This 4K monitor from AOC can display more than 8 million pixels at 60Hz and proves that ultra-high resolution displays are coming down in price while gaining some handy features. This one, for example, comes with AMD's Freesync technology, which reduces tearing. It also has a 1ms response time and 60Hz refresh rate and can even do Picture-in-Picture thanks to its four ports (including a DisplayPort and an HDMI 2.0 one). Sadly, it doesn't come with any VESA mount, but at least its design and factory-certified calibration make up for this.

Read our full AOC U2879VF review (opens in new tab).

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MSI Prestige PS341WU

(Image credit: Future)
A great option for those looking for a beautiful HDR 5K2K panel

Specifications

Screen size: 34 inches
Aspect ratio: 21:9
Resolution: 5,120 x 2,160
Brightness: 450 nits
Response Time: 8ms
Viewing Angle: 178/178
Contrast Ratio: 1200:1 (TYP)

Reasons to buy

+
Glorious 5K2K resolution
+
Superb Nano IPS panel
+
Great feature set

Reasons to avoid

-
Patchy build quality
-
Mediocre HDR performance

If you’re looking for a monitor cut above the 4K norm, then you’ve got the MSI Prestige PS341WU. Showing up any impeccable 4K monitor is no easy feat. Still, this monitor does so with the huge 5K2K native resolution (and 21:9 ultrawide aspect ratio) of its luscious 34-inch IPS screen. It doesn’t come cheap, but it does have a great feature set to make up for that, including a Nano IPS panel with DCI-P3 color gamut, HDR support, and comprehensive connectivity. All that packed in a beautiful white aesthetic, and you’ve got yourself one of the best business monitors currently available.

Read our full MSI Prestige PS341WU review. 

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Dell Ultrasharp U3223QE

(Image credit: Dell)
One of the best all around monitors with built in hub and gorgeous display

Specifications

Screen size: 32"
Aspect ratio: 16:9
Resolution: 3840 x 2160
Brightness: 400 cd/m2
Response Time: 8ms
Viewing Angle: 178/178
Contrast Ratio: 1200:1

Reasons to buy

+
USB-C connectivity and daisy chaining
+
KVM switch
+
Slick slim-bezel design

Reasons to avoid

-
IPS Black technology is disappointing
-
Fairly expensive

It’s been a long time since IPS panel tech got a big boost. So, the promise of the Dell Ultrasharp U3223QE’s IPS Black panel with 2,000:1 static contrast is pretty exciting. It looks a little different from existing 1,300:1 contrast IPS panels. Moreover, the Dell U3223QE’s factory calibration could be slightly more precise.

That said, the feature set is stellar, with USB-C connectivity complete with 90W of power delivery and display daisy chaining, not to mention ethernet passthrough and full KVM switch functionality. This monitor is a productivity monster. It also looks seriously slick thanks to slim, symmetrical bezels on all four sides of the 32-inch IPS panel. But in the end, there’s no avoiding slight disappointment that the IPS Black new panel tech isn’t the advance we’d hoped for. VA is still the way to go if you want good inherent panel contrast.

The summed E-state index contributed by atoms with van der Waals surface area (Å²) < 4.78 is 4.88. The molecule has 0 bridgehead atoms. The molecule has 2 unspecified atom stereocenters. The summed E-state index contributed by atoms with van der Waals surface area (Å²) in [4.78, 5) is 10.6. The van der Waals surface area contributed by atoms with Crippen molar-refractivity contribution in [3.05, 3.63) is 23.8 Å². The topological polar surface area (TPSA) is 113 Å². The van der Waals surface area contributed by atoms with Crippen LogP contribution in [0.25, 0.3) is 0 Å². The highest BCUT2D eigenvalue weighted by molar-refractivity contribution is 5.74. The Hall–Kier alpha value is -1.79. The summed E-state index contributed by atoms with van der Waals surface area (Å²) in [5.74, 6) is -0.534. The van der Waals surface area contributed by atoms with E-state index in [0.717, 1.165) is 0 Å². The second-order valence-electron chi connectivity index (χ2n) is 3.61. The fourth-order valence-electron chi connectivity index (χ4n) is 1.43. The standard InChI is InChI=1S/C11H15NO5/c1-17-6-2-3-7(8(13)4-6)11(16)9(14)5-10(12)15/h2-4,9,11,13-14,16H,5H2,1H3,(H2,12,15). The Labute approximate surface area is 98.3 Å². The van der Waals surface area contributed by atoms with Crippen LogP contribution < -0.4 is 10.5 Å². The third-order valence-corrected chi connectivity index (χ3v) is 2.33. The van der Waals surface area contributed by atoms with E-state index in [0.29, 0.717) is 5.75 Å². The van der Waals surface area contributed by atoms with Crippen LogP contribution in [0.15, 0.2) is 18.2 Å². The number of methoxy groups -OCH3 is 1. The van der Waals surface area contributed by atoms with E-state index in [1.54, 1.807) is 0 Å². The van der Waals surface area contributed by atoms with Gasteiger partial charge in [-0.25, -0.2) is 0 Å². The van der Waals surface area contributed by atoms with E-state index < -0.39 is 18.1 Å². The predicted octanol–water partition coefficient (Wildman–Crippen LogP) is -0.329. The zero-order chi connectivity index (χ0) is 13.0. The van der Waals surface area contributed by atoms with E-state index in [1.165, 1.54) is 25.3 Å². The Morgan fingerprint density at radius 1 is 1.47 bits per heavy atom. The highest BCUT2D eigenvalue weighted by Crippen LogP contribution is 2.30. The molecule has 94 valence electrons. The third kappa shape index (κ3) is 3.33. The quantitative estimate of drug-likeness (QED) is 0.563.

Read our full Dell Ultrasharp U3223QE review (opens in new tab).

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AOC U32P2 monitor

(Image credit: Future)
Powerful productivity with a VA-powered 32-inch 4K panel

Specifications

Screen size: 32"
Aspect ratio: 16:9
Resolution: 1920 x 1080
Brightness: 350 cd/m2
Response Time: 4ms
Viewing Angle: 178/178
Contrast Ratio: 50M:1

Reasons to buy

+
Punchy 4K VA panel
+
Excellent contrast
+
Fully adjustable stand

Reasons to avoid

-
No USB-C or HDR support
-
Not the last word in color accuracy
-
OSD menu could do with an overhaul

In an increasingly busy market for 4K monitors, the AOC U32P2 keeps things reasonably simple. It’s a productivity-optimized 32-inch model with relatively few frills. There’s no HDR support, fancy full-array backlighting, and no single-cable USB-C connectivity.

Instead, you get that epic 4K native resolution on a generous 32-inch panel, making for outstanding productivity. The panel tech is VA, which means excellent contrast, middling response performance, and slightly less color accuracy than pricier IPS screens. 

The AOC U32P2 is well-built and comes with full height, tilt, swivel, and rotate-to-portrait stand adjustment. Though not without flaws, including an OSD menu that could use an overhaul, the AOC U32P2 gets the job done as a competitively priced 4K productivity tool. It is worthy of consideration among the best business monitors.